(on 'War Horse) We all have stories about the men who left for the war. My grandmother's older broth Show more (on 'War Horse) We all have stories about the men who left for the war. My grandmother's older brother, whom she worshipped, was killed at Ypres. She never talked about it until she was eighty, and then she sobbed and sobbed as she told us she'd slept every day of her life with his letter from the trenches by her bed... They nailed it so beautifully: the officer class, the young untutored teenagers going off as cannon fodder. It's very moving and very beautiful. Hide
[on co-starring with Daniel Day-Lewis in 'The Boxer'] I found it very demanding because of the way t Show more [on co-starring with Daniel Day-Lewis in 'The Boxer'] I found it very demanding because of the way that he works. Our characters had been estranged, hadn't seen each other for fourteen years. It was very tense between them. So Daniel and I didn't speak - we agreed not to. I found it quite lonely and isolated and a bit scary. He has sort of an electric force about him and it's intimidating - but amazing to watch. It really was as it was in the story. It's a spare, brutal world where people don't express themselves. Hide
"I wasn't prepared for the way people responded to 'Breaking the Waves.' Suddenly, I was being inter Show more "I wasn't prepared for the way people responded to 'Breaking the Waves.' Suddenly, I was being interviewed and being asked all sorts of questions. All my life, I've loved movies, but I didn't foresee the glamour of the Academy Awards. In England, the awards are reported as straight news. In America, they're considered the height of glamour." - On her two 1999 roles, "Angela's Ashes" and "Cradle Will Rock", which had Oscar-potential. Hide
[on Lars von Trier's expressed sympathy for Adolf Hitler] What an idiot! I think he's sort of develo Show more [on Lars von Trier's expressed sympathy for Adolf Hitler] What an idiot! I think he's sort of developed a habit of shooting his mouth off, just to make people laugh and for effect, and here he shot his mouth off in a way that was totally inappropriate. Hide
I was a normal, rather dutiful child. I didn't even rebel as a teenager. I was a normal, rather dutiful child. I didn't even rebel as a teenager.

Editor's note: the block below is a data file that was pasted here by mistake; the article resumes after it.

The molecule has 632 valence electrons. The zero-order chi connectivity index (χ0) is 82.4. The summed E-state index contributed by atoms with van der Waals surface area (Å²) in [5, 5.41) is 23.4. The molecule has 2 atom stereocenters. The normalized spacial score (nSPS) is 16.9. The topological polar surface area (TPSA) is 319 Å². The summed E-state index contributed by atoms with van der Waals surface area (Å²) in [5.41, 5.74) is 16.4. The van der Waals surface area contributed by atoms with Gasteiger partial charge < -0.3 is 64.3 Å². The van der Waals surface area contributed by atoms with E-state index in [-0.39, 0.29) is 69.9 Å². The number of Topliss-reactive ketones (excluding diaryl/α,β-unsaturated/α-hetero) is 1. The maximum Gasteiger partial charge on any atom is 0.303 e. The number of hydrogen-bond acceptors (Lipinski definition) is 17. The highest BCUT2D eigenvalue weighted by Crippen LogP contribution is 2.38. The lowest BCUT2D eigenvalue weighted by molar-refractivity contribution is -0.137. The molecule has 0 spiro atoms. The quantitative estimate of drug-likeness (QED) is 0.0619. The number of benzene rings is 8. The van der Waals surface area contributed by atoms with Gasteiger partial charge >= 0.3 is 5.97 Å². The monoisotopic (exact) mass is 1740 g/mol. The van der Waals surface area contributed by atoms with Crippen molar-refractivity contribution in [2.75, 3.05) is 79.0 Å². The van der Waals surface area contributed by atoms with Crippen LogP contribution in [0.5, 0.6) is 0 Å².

[on Breaking the Waves (1996)] It was my very first film. It was a very, very strong experience for Show more [on Breaking the Waves (1996)] It was my very first film. It was a very, very strong experience for me as an actor - but also as a person. There was a tsunami of attention that really affected my life. It opened a lot of doors, and I had a lot of great things come from it, but it also changed things. It's kind of a blessing and a curse to do something as full of notoriety as that. Hide
As I got older and more experienced, I could look back and appreciate being able to work with someon Show more As I got older and more experienced, I could look back and appreciate being able to work with someone who has the most integrity you can possibly have in this job. Daniel has integrity coming out of every pore. I remember asking at the very end, "Why do you work like that?". And he said - it was very sweet - "Well, I don't think I'm a good enough actor to be able to not do it this way." Hide
On her childhood preparing her for an acting career: "I was taught the value of imagination at an ea Show more On her childhood preparing her for an acting career: "I was taught the value of imagination at an early age. I didn't have a television. I read a lot of books and developed a good sense of storytelling. I was happy as well, and I think that helped. The more secure you feel, the more unbalanced you can let yourself become." Hide
"The first Oscarcast, I was definitely functioning in a surreal mode. It was like I was watching mys Show more "The first Oscarcast, I was definitely functioning in a surreal mode. It was like I was watching myself watch the ceremony. Yet I had a good time. Hey, wearing a beautiful dress and being surrounded by beautiful people is not a terrible way to spend an evening. And I had a great time at all the parties. The second Oscarcast, I just went and planned on enjoying myself. People think of me as such a serious actress, but I find myself behaving like a gadabout." - On her sudden success and America's award shows. Hide
Emily Watson's FILMOGRAPHY
as Actor (42)
Solarmovie